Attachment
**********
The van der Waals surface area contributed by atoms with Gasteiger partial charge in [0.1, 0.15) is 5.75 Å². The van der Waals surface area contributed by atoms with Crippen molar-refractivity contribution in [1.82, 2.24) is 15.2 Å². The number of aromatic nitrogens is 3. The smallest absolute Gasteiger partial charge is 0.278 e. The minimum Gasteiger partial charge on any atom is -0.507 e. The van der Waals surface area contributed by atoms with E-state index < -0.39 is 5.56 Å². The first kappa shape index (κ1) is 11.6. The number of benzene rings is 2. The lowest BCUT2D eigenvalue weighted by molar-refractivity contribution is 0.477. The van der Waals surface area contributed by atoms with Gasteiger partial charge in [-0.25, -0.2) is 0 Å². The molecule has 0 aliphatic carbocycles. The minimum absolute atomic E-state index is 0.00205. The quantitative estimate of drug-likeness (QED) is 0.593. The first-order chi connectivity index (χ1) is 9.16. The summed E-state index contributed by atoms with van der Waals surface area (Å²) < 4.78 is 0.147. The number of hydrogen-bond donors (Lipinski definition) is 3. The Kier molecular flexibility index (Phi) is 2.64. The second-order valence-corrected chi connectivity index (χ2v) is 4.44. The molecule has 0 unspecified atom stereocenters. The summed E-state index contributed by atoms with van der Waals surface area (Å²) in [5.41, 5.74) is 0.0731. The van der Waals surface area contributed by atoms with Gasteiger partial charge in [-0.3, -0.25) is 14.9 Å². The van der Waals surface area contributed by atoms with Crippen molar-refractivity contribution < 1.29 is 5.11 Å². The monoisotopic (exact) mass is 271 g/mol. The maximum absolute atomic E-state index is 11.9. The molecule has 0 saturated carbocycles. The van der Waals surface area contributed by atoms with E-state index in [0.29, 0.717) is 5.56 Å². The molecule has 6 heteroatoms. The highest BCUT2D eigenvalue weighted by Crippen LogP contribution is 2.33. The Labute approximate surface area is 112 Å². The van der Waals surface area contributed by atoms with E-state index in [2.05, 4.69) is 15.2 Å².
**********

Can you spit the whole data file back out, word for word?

The van der Waals surface area contributed by atoms with Gasteiger partial charge in [0.1, 0.15) is 5.75 Å². The van der Waals surface area contributed by atoms with Crippen molar-refractivity contribution in [1.82, 2.24) is 15.2 Å². The number of aromatic nitrogens is 3. The smallest absolute Gasteiger partial charge is 0.278 e. The minimum Gasteiger partial charge on any atom is -0.507 e. The van der Waals surface area contributed by atoms with E-state index < -0.39 is 5.56 Å². The first kappa shape index (κ1) is 11.6. The number of benzene rings is 2. The lowest BCUT2D eigenvalue weighted by molar-refractivity contribution is 0.477. The van der Waals surface area contributed by atoms with Gasteiger partial charge in [-0.25, -0.2) is 0 Å². The molecule has 0 aliphatic carbocycles. The minimum absolute atomic E-state index is 0.00205. The quantitative estimate of drug-likeness (QED) is 0.593. The first-order chi connectivity index (χ1) is 9.16. The summed E-state index contributed by atoms with van der Waals surface area (Å²) < 4.78 is 0.147. The number of hydrogen-bond donors (Lipinski definition) is 3. The Kier molecular flexibility index (Phi) is 2.64. The second-order valence-corrected chi connectivity index (χ2v) is 4.44. The molecule has 0 unspecified atom stereocenters. The summed E-state index contributed by atoms with van der Waals surface area (Å²) in [5.41, 5.74) is 0.0731. The van der Waals surface area contributed by atoms with Gasteiger partial charge in [-0.3, -0.25) is 14.9 Å². The van der Waals surface area contributed by atoms with Crippen molar-refractivity contribution < 1.29 is 5.11 Å². The monoisotopic (exact) mass is 271 g/mol. The maximum absolute atomic E-state index is 11.9. The molecule has 0 saturated carbocycles. The van der Waals surface area contributed by atoms with E-state index in [0.29, 0.717) is 5.56 Å². The molecule has 6 heteroatoms. The highest BCUT2D eigenvalue weighted by Crippen LogP contribution is 2.33. The Labute approximate surface area is 112 Å². The van der Waals surface area contributed by atoms with E-state index in [2.05, 4.69) is 15.2 Å².